Ground covers for Xeriscape

Discussion in 'Gardening for Water Conservation' started by lorax, Jul 23, 2007.

  1. lorax

    lorax Rising Contributor

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    I'm wondering if anyone knows a good groundcover suitable for xeriscaping? I'm in zone 12 or 13 depending on the maps; the biome is called "humid desert"

    Thanks!
     
  2. Michael F

    Michael F Esteemed Contributor Forums Moderator 10 Years

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    I'm not sure if such a thing exists!

    As a general rule, plants in dry areas are spaced well apart because there is not enough water to permit full ground coverage by foliage: a small tuft of foliage above ground demands a water-gathering root system that extends much further, and stops other plants establishing by denying them access to the water that falls in its root zone.

    There is also the risk that full ground cover can act as a dangerous conduit for fire in dry areas.

    Mostly, people use a thin layer of decorative gravel to make the spaces between plants look more attractive.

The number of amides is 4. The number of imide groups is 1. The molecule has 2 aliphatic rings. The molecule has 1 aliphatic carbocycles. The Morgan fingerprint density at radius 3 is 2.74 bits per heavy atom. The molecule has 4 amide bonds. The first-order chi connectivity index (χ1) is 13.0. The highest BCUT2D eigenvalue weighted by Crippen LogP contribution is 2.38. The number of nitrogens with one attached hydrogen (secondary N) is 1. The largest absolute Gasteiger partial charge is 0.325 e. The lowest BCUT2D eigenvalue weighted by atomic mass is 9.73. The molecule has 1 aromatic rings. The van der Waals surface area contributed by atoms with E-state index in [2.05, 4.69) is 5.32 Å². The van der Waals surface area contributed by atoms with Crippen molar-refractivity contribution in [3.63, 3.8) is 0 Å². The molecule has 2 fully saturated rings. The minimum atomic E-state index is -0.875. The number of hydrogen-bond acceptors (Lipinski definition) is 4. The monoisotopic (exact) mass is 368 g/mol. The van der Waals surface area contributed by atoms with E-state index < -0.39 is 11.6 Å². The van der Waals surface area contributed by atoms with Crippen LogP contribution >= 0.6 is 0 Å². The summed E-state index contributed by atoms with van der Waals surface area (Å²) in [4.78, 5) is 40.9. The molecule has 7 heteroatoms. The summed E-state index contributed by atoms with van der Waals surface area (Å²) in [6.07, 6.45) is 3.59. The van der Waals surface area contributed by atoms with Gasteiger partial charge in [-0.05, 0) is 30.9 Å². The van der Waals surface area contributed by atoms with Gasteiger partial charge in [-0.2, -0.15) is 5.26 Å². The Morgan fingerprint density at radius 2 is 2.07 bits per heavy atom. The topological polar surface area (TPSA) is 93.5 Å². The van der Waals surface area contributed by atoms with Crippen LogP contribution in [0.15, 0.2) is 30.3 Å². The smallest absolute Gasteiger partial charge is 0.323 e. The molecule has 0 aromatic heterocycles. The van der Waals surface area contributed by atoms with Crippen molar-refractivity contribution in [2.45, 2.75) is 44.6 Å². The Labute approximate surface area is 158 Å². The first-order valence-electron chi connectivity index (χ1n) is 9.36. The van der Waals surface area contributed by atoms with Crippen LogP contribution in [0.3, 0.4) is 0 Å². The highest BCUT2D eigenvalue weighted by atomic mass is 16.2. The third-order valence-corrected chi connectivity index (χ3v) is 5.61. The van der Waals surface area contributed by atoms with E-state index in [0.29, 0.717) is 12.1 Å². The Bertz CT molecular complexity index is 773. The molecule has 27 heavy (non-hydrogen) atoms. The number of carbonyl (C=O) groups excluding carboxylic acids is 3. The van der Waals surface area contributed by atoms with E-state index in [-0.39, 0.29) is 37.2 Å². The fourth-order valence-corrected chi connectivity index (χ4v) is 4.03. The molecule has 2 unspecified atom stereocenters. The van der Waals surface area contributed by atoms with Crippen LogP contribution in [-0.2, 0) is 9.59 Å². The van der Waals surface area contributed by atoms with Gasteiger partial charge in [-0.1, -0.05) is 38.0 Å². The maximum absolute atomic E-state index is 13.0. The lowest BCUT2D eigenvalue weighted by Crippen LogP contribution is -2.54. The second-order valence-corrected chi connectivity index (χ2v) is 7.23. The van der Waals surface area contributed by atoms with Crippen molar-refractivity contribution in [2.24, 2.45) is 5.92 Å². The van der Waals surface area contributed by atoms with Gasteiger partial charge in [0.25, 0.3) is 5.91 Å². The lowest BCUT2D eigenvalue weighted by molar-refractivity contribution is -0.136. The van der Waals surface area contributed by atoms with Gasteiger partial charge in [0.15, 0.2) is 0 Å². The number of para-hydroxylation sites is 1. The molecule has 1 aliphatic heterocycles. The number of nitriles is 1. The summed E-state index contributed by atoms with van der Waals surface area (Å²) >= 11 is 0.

3. Gordo

    Gordo Active Member

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    In her book "Gardening the Mediterranean Way", Heidi Gildemeister lists the folllowing ground covers which may or may not work where you live; peanut (Arachis Spp), Hottentot fig (Carpobrotus edulis), wild strawberry (Frageria vesca), Pelargonium, and nasturtium (Tropaeolum majus).
    I would think that a number of prostrate form shrubs might work as well - juniperus, cotoneaster, artemesia.
    Your best bet may be inquire about what is available locally that has worked for others in your area.
     
  4. Dave-Florida

    Dave-Florida Active Member

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    strawberries and nasturtium are of course South American Pacific coast plants!
     
  5. lorax

    lorax Rising Contributor

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    that's great guys; if it helps I'm actually low Andean, not coastal. I'll look into the crawling junipers. It gets so hot here some days that I'm leery of going with bare rocks; my plants are drought resistant, but they don't like to be roasted.